While the Landsat 8 satellite OLI sensor data have a digital number (DN) value ranging between 0–65535, the range required for image mapping is 0–255, which means the original pixel value needs to be mapped to 0–255. In our study, linear stretching is used to convert the DN value range. Because of the varied DN quantization parameters of the scene images, it is impossible for us to stretch the images with a consistent maximum / minimum value. In order to ensure a consistent stretching, the original data is processed into the top of atmosphere (TOA) reflectance, and the minimum value (0) and the maximum value (0.6) are used to linearly stretch all the data. The Red-Green-Blue channel uses short wave infrared 1 (SWIR1), near infrared (NIR) and red (RED) bands of the OLI sensor.
2.2.2 Re-projection and mosaicking with color balancing
Landsat 8 raw data results from the UTM projection, which is not suitable for global mapping. So when making the global mosaic map, we adopted the WGS 84 longitude and latitude projection with a resolution of 0.00025 degrees, and cubic convolution for resampling. The projection is converted by using a spatial data conversion module at the PCI GXL high-performance processing platform.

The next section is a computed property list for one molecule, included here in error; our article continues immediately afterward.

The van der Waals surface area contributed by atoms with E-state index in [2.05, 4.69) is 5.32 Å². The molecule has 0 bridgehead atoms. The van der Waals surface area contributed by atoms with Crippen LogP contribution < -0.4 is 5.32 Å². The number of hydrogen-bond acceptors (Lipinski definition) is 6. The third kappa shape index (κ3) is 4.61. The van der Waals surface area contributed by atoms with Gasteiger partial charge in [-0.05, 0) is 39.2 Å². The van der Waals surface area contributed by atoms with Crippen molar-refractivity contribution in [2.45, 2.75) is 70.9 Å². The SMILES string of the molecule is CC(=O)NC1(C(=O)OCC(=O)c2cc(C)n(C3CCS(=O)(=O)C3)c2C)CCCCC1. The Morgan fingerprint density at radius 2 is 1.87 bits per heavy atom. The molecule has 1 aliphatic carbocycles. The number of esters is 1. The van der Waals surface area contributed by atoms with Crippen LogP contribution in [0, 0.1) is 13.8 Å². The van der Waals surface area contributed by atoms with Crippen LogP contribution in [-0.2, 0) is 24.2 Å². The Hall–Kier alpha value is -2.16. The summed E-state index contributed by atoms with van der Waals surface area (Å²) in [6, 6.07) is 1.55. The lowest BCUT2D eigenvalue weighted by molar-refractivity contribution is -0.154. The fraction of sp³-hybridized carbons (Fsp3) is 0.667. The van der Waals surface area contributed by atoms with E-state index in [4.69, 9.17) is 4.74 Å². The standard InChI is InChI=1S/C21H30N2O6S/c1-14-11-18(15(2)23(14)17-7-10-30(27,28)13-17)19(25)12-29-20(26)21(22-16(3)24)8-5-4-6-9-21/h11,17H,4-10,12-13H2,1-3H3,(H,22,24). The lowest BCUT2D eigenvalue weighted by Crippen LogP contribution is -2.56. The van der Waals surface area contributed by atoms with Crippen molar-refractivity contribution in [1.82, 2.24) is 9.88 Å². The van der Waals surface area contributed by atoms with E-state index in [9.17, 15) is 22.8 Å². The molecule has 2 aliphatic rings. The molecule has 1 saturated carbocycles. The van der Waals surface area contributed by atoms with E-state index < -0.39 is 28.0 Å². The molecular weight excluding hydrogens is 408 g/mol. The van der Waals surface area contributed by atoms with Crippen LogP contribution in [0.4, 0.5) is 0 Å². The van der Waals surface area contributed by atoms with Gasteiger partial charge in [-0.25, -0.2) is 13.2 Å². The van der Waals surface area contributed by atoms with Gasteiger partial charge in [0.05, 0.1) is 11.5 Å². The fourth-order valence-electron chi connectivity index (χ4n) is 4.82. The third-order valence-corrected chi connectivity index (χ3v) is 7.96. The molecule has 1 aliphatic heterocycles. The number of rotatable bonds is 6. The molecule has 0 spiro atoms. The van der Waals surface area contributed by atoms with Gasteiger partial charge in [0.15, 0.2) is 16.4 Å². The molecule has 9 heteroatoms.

Still, there will be slight color deviations between adjacent images due to varied sensing periods and different atmospheric conditions, so color balancing is required when mosaicking. For color balancing, the binding algorithm is used. The algorithm first uses “block constraining” to adjust the overall mean and standard deviation of each image, based on adjacent image overlaps; then it automatically calculates dodge points between image pairs and makes local adjustments. As high-quality mosaic lines are critical to the natural transition between mosaic images, the least squared difference is used to determine the mosaic lines. This method calculates the squared difference of the pixel values of all bands between adjacent image overlaps and determines the mosaic line by minimizing the squared difference.